March 6, 2020: “Baby, You’re Gonna Be Mine” by Kevin Wilson

Happy Friday, Story366!

Welcome to Day 4 of No-AWP! I continue to see wonderful posts from friends on social media, all of them smiling, congregating, and having a good time. This makes my heart absolutely sing, to see friends enjoying themselves in that particular setting. Of course, it still stings, me being here in Missouri, giving up a complete year of AWP, which actually means two years between AWPs. That’s mean, worst of all, it’ll be two years between seeing friends, those people I only see once a year but who seem like way better friends than that. That’s what this writing world is, what makes it so endearing to me, despite all the negatives, the waiting and the rejections. I love the people in this world, miss them this week, and am glad to see so many of them having fun.

Tonight in Springfield, I held Sprinfield AWP, asking the students and faculty who were supposed to travel to San Antonio to go out for a drink, talk about writing, our weeks, and if we wanted to, not going to the conference. I really should have done this as soon as we cancelled on Monday, as I had a feeling people would make other plans before I knew it. Sure enough, only a few students showed up. Still, we had a really excellent time, just talking, mostly me telling stories about past AWPs, crazy things I’d done and had seen. I have an endless line of those stories, more than enough to cover a couple of drinks, and the students seemed excited. I don’t really go out with students much, so this was a nice diversion, a way to bond a bit with these select few who I would have really gotten to know, all those hours in the van, all those shared experiences.

Today I read from Kevin Wilson‘s 2018 collection Baby, You’re Gonna Be Mine, out from Ecco Books. I’ve been a fan of Wilson’s for as long as I can remember. I ran a couple of stories in Mid-American Review, and like with Ben Percy earlier this week, I wrote a post on Wilson’s “Tunnelling to the Center of the Earth” on the Emerging Writer’s Network,  a post that would become the inspiration and models for Story366. Funny that I’d never covered either author, Percy or Wilson, until this week, then covered both of them four days apart. That’s just what Story366 does.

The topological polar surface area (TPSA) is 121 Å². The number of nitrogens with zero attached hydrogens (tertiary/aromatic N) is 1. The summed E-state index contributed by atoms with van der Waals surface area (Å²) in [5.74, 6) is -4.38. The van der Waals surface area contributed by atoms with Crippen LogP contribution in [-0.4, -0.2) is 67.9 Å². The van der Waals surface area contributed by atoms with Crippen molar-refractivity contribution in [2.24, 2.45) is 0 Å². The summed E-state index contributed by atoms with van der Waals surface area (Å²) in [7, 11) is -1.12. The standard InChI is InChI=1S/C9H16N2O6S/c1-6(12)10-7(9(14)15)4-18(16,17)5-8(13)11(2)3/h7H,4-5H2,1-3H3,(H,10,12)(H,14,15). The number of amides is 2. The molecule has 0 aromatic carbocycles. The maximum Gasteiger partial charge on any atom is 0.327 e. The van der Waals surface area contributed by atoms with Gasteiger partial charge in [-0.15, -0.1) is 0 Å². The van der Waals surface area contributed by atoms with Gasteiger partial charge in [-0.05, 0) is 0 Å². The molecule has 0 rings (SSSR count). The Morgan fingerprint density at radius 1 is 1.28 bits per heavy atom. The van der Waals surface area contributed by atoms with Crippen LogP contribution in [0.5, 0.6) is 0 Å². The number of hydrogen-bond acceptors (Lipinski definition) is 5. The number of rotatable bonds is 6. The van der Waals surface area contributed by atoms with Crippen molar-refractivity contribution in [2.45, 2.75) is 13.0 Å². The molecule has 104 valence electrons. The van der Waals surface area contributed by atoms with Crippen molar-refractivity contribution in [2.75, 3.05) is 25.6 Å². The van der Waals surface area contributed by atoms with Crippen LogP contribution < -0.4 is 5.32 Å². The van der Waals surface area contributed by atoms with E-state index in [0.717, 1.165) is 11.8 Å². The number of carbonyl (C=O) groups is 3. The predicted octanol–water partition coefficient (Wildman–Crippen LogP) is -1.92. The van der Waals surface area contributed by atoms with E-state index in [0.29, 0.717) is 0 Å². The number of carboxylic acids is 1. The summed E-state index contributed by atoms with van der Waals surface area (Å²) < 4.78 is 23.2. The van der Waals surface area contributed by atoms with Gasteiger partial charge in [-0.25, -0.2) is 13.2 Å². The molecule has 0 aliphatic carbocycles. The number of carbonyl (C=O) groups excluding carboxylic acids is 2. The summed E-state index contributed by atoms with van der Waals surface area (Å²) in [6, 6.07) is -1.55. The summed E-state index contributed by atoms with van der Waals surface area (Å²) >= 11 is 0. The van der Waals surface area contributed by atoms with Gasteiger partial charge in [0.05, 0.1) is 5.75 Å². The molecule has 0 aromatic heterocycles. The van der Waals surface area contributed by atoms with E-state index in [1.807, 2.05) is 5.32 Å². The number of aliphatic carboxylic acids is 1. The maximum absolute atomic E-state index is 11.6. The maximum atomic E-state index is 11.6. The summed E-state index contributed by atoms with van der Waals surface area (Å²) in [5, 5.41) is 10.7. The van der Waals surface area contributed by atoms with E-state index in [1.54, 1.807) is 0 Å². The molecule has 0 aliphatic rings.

Needless to say, I’m a fan of Wilson’s work, including his novels, and I rarely read novels. Something about his prose, his characters, his stories, all of it pulls me in, keeps me there. I’m always eager to eat up whatever he puts out. Baby, You’re Gonna Be Mine is no exception, and I had to pretty much force myself to quit reading after four stories so I could get this post up . I started with the opening story, “Scroll Through the Weapons,” about a guy who find himself taking care of a bunch of dirty, wild kids when his girlfriend’s sister stabs her husband, leaving no one else to to watch them. I like this story a whole lot, especially Wilson’s description of the dirty hellhole that is the sister’s house, how one family can destroy a homestead so thoroughly, so imaginitively. I skipped around a lot for some reason, next reading “No Joke, This Is Going to Be Painful,” about a woman who gets fired from her job and has to move in with her sister, then proceeds to ruin the lives of everyone she comes in contact with. Such a great character, this walking disaster of a person, to see how she can destroy so much and not care at all. I also read “Sanders for a Night,” about a woman whose kid wants to dress up as his dead brother for Halloween. All of these stories are about people dealing with domestic disasters of various kinds, something Wilson is very familiar with and good at, given that this umbrellas a great deal of his catalogue. I particularly enjoy how detailed he gets when chronicling these situations, how far he’ll take his characters into depravity and disarray, as that’s where the better stories lie. He’s no sadist, though, as he always fashions these potential monsters into people, characters we want to watch, even if it would be tough to know them.